Online Learning During the COVID-19 Pandemic: Comparing the Perceptions of Domestic and International Occupational Therapy Students

Ted Brown, Luke Robinson, Kate Gledhill, Annette Peart, Mong Lin Yu, Stephen Isbel, Craig Greber, Jamie Etherington

Research output: Contribution to journalArticleResearchpeer-review


PURPOSE: To investigate differences between domestic and international occupational therapy students in their perceptions and experiences of online learning during the COVID-19 pandemic. METHODS: Cross-sectional study of 151 occupational therapy students enrolled in the 4-year Bachelor of Occupational Therapy (Honours) courses at the University of Canberra and Monash University in Australia. Students completed the Student Engagement in the e-Learning Environment Scale (SELES) and the Distance Education Learning Environment Scale (DELES). Both instruments have established validity and reliability. ANOVA analysis with bootstrapping was completed to examine potential differences in domestic and international students' experiences and perceptions of online learning. RESULTS: Statistically significant differences were observed between domestic and international students' scores on the DELES Student Autonomy (p=0.001), Personal Relevance (p=0.001) and Student Interaction and Collaboration (p=0.037) subscales. CONCLUSION: International students experienced greater difficulties during online learning in relation to taking control of their own learning, connecting acquired knowledge with real-world settings, and forging collaborative and interactive working relationships with their peers. Academic, technological, and social support measures are recommended to strengthen students' self-directed learning skills, facilitate them to link what they have learned beyond online settings, and encourage active and collaborative engagement with peers and instructors.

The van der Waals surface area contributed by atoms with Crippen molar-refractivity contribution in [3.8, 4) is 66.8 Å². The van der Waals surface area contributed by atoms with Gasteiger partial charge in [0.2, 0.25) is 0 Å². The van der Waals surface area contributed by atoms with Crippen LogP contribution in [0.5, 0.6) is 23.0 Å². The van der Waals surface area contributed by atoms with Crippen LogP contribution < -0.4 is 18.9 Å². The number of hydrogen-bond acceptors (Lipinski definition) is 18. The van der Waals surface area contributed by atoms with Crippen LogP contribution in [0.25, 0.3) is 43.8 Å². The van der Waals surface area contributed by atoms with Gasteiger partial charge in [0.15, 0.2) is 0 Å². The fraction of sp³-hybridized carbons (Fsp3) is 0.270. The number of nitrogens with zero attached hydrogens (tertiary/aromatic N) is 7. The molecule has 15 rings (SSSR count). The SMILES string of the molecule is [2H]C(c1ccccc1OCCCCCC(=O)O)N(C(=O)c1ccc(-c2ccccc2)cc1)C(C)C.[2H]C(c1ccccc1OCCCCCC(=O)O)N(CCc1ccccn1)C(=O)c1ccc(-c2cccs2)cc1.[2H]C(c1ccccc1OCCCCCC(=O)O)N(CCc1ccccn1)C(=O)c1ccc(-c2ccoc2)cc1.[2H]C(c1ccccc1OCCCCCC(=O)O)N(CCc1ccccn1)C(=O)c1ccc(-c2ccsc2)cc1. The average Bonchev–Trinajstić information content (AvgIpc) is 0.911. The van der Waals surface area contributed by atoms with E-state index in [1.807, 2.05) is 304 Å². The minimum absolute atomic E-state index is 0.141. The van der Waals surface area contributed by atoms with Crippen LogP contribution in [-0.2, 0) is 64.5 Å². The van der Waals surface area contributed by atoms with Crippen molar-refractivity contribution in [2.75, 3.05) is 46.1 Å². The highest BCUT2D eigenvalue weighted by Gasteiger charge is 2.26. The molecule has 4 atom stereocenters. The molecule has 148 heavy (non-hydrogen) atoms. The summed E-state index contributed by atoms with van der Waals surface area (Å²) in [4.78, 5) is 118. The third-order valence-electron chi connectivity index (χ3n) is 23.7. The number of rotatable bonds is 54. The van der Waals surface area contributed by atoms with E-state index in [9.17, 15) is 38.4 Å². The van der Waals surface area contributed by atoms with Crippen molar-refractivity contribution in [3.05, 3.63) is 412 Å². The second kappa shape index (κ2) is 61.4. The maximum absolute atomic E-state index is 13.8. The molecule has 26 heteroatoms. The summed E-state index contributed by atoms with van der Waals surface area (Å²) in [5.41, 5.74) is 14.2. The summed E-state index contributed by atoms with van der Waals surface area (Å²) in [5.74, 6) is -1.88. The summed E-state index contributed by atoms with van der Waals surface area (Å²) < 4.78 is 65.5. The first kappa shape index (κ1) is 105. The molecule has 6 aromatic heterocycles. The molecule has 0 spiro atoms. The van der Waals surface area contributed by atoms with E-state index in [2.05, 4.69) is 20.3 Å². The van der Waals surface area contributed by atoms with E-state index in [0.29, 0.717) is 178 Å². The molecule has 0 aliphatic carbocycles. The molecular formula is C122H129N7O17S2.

Original languageEnglish
Pages (from-to)121-129
Number of pages9
JournalJournal of Allied Health
Issue number2
Publication statusPublished - 1 Jun 2022

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